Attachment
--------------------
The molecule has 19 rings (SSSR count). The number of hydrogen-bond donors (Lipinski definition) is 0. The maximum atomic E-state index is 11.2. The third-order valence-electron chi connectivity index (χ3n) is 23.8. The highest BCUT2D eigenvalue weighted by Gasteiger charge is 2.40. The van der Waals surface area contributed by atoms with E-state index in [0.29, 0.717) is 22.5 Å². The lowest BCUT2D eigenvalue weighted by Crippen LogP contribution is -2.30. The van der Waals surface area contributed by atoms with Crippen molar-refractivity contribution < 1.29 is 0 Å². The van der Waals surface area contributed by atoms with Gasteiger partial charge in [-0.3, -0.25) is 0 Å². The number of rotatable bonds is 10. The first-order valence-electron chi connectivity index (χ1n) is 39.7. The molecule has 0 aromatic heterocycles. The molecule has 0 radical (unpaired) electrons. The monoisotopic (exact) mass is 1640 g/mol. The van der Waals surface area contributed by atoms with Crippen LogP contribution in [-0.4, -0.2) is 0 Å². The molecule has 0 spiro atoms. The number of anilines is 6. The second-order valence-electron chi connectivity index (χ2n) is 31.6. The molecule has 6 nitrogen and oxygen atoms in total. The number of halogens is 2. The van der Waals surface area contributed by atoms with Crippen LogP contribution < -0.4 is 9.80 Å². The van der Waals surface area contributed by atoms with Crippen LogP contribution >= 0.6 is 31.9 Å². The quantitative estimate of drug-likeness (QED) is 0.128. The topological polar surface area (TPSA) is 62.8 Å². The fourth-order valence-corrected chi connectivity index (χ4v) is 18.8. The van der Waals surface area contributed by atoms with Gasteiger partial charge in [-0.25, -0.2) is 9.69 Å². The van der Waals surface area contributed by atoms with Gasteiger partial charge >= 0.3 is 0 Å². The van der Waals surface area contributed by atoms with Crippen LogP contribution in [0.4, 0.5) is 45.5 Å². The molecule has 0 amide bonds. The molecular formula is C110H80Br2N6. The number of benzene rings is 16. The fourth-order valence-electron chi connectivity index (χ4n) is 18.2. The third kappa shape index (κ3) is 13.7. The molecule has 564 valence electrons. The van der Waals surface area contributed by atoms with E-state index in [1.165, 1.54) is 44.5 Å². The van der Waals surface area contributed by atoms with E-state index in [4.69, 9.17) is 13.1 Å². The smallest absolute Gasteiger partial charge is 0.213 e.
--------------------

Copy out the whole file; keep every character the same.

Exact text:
The molecule has 19 rings (SSSR count). The number of hydrogen-bond donors (Lipinski definition) is 0. The maximum atomic E-state index is 11.2. The third-order valence-electron chi connectivity index (χ3n) is 23.8. The highest BCUT2D eigenvalue weighted by Gasteiger charge is 2.40. The van der Waals surface area contributed by atoms with E-state index in [0.29, 0.717) is 22.5 Å². The lowest BCUT2D eigenvalue weighted by Crippen LogP contribution is -2.30. The van der Waals surface area contributed by atoms with Crippen molar-refractivity contribution < 1.29 is 0 Å². The van der Waals surface area contributed by atoms with Gasteiger partial charge in [-0.3, -0.25) is 0 Å². The number of rotatable bonds is 10. The first-order valence-electron chi connectivity index (χ1n) is 39.7. The molecule has 0 aromatic heterocycles. The molecule has 0 radical (unpaired) electrons. The monoisotopic (exact) mass is 1640 g/mol. The van der Waals surface area contributed by atoms with Crippen LogP contribution in [-0.4, -0.2) is 0 Å². The molecule has 0 spiro atoms. The number of anilines is 6. The second-order valence-electron chi connectivity index (χ2n) is 31.6. The molecule has 6 nitrogen and oxygen atoms in total. The number of halogens is 2. The van der Waals surface area contributed by atoms with Crippen LogP contribution < -0.4 is 9.80 Å². The van der Waals surface area contributed by atoms with Crippen LogP contribution >= 0.6 is 31.9 Å². The quantitative estimate of drug-likeness (QED) is 0.128. The topological polar surface area (TPSA) is 62.8 Å². The fourth-order valence-corrected chi connectivity index (χ4v) is 18.8. The van der Waals surface area contributed by atoms with Gasteiger partial charge in [-0.25, -0.2) is 9.69 Å². The van der Waals surface area contributed by atoms with Gasteiger partial charge >= 0.3 is 0 Å². The van der Waals surface area contributed by atoms with Crippen LogP contribution in [0.4, 0.5) is 45.5 Å². The molecule has 0 amide bonds. The molecular formula is C110H80Br2N6. The number of benzene rings is 16. The fourth-order valence-electron chi connectivity index (χ4n) is 18.2. The third kappa shape index (κ3) is 13.7. The molecule has 564 valence electrons. The van der Waals surface area contributed by atoms with E-state index in [1.165, 1.54) is 44.5 Å². The van der Waals surface area contributed by atoms with E-state index in [4.69, 9.17) is 13.1 Å². The smallest absolute Gasteiger partial charge is 0.213 e.